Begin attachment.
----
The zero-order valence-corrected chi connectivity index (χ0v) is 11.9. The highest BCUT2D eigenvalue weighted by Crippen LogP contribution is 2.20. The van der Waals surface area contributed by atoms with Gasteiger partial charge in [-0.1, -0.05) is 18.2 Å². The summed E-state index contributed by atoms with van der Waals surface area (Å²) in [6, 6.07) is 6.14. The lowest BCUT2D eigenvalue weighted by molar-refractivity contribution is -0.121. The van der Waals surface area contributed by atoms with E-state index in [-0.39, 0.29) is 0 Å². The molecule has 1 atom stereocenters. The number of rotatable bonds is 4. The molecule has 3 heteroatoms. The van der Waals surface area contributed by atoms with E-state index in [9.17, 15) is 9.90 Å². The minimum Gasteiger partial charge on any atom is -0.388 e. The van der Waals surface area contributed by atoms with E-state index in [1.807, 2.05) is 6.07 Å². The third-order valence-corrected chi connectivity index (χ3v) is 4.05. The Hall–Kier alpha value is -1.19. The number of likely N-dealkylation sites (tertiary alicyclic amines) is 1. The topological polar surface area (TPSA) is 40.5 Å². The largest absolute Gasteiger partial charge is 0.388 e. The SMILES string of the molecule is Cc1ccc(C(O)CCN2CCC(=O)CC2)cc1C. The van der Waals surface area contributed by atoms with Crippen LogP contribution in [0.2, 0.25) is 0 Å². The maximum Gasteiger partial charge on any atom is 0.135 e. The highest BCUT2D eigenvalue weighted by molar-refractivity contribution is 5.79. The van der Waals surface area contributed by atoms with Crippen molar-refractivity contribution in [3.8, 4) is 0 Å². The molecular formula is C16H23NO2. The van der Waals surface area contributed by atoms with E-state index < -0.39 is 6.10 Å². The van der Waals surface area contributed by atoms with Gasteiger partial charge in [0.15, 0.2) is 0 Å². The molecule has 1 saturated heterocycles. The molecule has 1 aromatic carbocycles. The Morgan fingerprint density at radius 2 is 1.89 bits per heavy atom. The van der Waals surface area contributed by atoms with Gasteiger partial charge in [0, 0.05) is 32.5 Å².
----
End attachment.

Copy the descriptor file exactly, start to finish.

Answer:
The zero-order valence-corrected chi connectivity index (χ0v) is 11.9. The highest BCUT2D eigenvalue weighted by Crippen LogP contribution is 2.20. The van der Waals surface area contributed by atoms with Gasteiger partial charge in [-0.1, -0.05) is 18.2 Å². The summed E-state index contributed by atoms with van der Waals surface area (Å²) in [6, 6.07) is 6.14. The lowest BCUT2D eigenvalue weighted by molar-refractivity contribution is -0.121. The van der Waals surface area contributed by atoms with E-state index in [-0.39, 0.29) is 0 Å². The molecule has 1 atom stereocenters. The number of rotatable bonds is 4. The molecule has 3 heteroatoms. The van der Waals surface area contributed by atoms with E-state index in [9.17, 15) is 9.90 Å². The minimum Gasteiger partial charge on any atom is -0.388 e. The van der Waals surface area contributed by atoms with E-state index in [1.807, 2.05) is 6.07 Å². The third-order valence-corrected chi connectivity index (χ3v) is 4.05. The Hall–Kier alpha value is -1.19. The number of likely N-dealkylation sites (tertiary alicyclic amines) is 1. The topological polar surface area (TPSA) is 40.5 Å². The largest absolute Gasteiger partial charge is 0.388 e. The SMILES string of the molecule is Cc1ccc(C(O)CCN2CCC(=O)CC2)cc1C. The van der Waals surface area contributed by atoms with Crippen LogP contribution in [0.2, 0.25) is 0 Å². The maximum Gasteiger partial charge on any atom is 0.135 e. The highest BCUT2D eigenvalue weighted by molar-refractivity contribution is 5.79. The van der Waals surface area contributed by atoms with Crippen molar-refractivity contribution in [3.8, 4) is 0 Å². The molecular formula is C16H23NO2. The van der Waals surface area contributed by atoms with E-state index < -0.39 is 6.10 Å². The van der Waals surface area contributed by atoms with Gasteiger partial charge in [0.15, 0.2) is 0 Å². The molecule has 1 saturated heterocycles. The molecule has 1 aromatic carbocycles. The Morgan fingerprint density at radius 2 is 1.89 bits per heavy atom. The van der Waals surface area contributed by atoms with Gasteiger partial charge in [0, 0.05) is 32.5 Å².